Moreover, sherry wines contain 16-18% of alcohol that offers a tenderizing and deodorizing effect, especially on meats and seafood. The only catch when using sherry wine is the short shelf life. However, if you have cooking sherry at home, then you’re good to go. When used as a substitute, just use half a tablespoon of sherry wine for every tablespoon of apple cider needed.
8) Balsamic Vinegar
Balsamic vinegar is rare and expensive, but if you already have it on your shelves, you have a perfect apple cider substitute. Balsamic vinegar offers a sweet taste and a mixture of chocolatey, nutty finish and an umami-rich flavor. After it was aged for at least 12 years, balsamic vinegar becomes liquid gold. It makes every dish better, from stir-fries and meats to salad dressing and dips.
Balsamic vinegar commonly contains 15% sugar, explaining its sweet taste. For this reason, no added sugar is necessary when we use this as a substitute. However, the flavors might be different, so we recommend using half a tablespoon of balsamic vinegar for every tablespoon of apple cider needed in the recipe.
9) Beer Vinegar
As the name implies, beer vinegar is a fermented beer that produces acetic acid from alcohol. Because there are many beer sources (ale, lager, stout, pilsner, porter, to name a few), the vinegar taste differs but shares the same acidity as all the other vinegar. Like other vinegar, beer vinegar provides a deodorizing effect on meats and seafood.
However, unlike wine-based vinegar, beer vinegar’s sour taste can be overpowering, and you need to add sugar to match apple cider’s sweetness. To be used as a substitute, simply add half a teaspoon of sugar to one tablespoon of beer vinegar. Using the mixture, replace apple cider using a 1:1 ratio.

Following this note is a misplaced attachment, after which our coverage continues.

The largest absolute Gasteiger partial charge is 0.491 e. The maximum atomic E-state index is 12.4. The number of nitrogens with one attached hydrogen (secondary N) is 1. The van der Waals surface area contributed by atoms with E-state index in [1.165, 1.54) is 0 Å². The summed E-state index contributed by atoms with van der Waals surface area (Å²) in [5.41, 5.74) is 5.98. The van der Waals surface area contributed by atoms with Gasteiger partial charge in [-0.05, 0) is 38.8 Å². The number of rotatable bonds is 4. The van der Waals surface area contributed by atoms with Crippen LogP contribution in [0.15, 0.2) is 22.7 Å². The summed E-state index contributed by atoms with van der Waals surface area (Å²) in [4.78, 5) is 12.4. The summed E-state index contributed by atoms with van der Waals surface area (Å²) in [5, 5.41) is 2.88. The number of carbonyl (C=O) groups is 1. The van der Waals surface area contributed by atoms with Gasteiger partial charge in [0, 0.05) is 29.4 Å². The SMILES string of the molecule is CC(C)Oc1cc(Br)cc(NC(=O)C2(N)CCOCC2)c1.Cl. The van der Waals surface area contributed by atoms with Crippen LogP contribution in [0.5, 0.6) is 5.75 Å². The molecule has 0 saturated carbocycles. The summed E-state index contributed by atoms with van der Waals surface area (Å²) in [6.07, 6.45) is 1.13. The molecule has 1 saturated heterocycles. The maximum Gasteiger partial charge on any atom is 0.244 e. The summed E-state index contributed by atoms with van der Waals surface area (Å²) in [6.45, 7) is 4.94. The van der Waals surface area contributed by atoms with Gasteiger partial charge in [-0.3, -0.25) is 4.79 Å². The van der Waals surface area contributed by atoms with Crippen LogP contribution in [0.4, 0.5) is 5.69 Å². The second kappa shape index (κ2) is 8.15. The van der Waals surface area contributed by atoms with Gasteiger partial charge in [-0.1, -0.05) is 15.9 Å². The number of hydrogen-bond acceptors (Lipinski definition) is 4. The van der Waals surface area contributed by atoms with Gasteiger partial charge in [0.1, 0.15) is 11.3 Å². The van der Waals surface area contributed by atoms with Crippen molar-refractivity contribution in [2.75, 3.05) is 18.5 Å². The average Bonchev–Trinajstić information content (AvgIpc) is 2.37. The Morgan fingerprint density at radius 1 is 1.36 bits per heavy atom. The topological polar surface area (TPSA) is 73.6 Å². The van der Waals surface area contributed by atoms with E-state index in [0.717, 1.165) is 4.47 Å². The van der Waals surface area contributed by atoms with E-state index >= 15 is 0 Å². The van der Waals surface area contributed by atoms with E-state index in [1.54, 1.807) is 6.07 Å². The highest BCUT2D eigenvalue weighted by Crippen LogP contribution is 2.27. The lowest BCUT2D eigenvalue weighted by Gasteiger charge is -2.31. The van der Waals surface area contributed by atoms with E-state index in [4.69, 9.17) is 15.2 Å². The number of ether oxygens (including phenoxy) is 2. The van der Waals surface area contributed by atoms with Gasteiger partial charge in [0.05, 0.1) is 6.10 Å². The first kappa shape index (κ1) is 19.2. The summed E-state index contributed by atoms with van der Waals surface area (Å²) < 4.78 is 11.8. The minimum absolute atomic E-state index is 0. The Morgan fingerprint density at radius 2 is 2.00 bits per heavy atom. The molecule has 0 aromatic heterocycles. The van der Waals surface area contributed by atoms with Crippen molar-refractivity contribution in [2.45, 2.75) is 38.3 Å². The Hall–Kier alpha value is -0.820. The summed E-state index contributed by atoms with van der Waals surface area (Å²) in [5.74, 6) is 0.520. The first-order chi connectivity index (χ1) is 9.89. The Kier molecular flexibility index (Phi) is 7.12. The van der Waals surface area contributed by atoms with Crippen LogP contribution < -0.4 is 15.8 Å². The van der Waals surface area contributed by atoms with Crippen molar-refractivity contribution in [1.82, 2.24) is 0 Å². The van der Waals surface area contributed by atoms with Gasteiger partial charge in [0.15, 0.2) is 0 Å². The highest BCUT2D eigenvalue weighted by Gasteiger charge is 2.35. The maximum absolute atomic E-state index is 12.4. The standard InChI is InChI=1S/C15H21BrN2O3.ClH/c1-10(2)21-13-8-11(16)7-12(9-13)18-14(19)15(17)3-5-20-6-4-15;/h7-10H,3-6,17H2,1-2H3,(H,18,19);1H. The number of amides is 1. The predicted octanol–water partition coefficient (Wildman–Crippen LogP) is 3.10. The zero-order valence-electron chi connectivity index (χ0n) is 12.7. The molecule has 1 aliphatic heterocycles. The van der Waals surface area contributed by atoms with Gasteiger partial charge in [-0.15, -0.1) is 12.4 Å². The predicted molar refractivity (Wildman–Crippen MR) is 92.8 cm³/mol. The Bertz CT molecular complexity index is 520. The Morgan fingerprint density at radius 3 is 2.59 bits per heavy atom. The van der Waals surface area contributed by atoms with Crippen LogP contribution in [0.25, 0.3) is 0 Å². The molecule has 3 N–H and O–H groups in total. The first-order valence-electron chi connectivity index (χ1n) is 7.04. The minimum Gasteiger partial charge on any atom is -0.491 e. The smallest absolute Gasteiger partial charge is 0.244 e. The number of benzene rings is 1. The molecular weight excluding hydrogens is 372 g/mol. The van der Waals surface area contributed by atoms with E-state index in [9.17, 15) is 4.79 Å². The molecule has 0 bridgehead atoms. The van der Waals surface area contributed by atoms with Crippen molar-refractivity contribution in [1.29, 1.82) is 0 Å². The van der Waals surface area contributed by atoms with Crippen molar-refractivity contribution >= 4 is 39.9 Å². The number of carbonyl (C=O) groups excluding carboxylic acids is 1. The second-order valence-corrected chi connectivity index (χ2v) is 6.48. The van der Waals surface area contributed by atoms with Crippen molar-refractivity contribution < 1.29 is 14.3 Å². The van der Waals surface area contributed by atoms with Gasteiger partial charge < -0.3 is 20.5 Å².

10) Honey Cider
Honey cider is more commonly known as Mead. One of the world’s oldest alcoholic beverages, mead is simply made from honey, water, and yeast. After fermentation, the yeast produces a sour vinegar but with a sweet taste from the honey. Aside from being an excellent source of flavor, honey cider also offers benefits for the immune system, bone, and heart health.
When used as a substitute for apple cider, you can simply replace each tablespoon of apple cider with one tablespoon of honey cider. The sweetness from honey resembles apple cider’s tastes, making it an excellent addition to dishes containing meats and fish. You can also add honey cider when making salad dressings and dips.
11) Hard Cider
The word “hard” in hard cider indicates that the cider already contains alcohol as a product of fermentation. It can be any cider from any fruit, including apples, resulting in a sweet, tangy, and sometimes punchy liquid. Nevertheless, you can use hard cider in the absence of apple cider. Its taste goes well with any meat dish, salads, and dips.
There is no need to add sugar when using hard cider, but you have to substitute every tablespoon of apple cider with one and a half tablespoons of hard cider. If you have apple cider and leave it exposed to air, it might develop a sour taste and becomes hard cider. The taste might change, but that doesn’t mean your cider has spoiled; instead, it only developed alcohol which doesn’t change much.
12) White Vinegar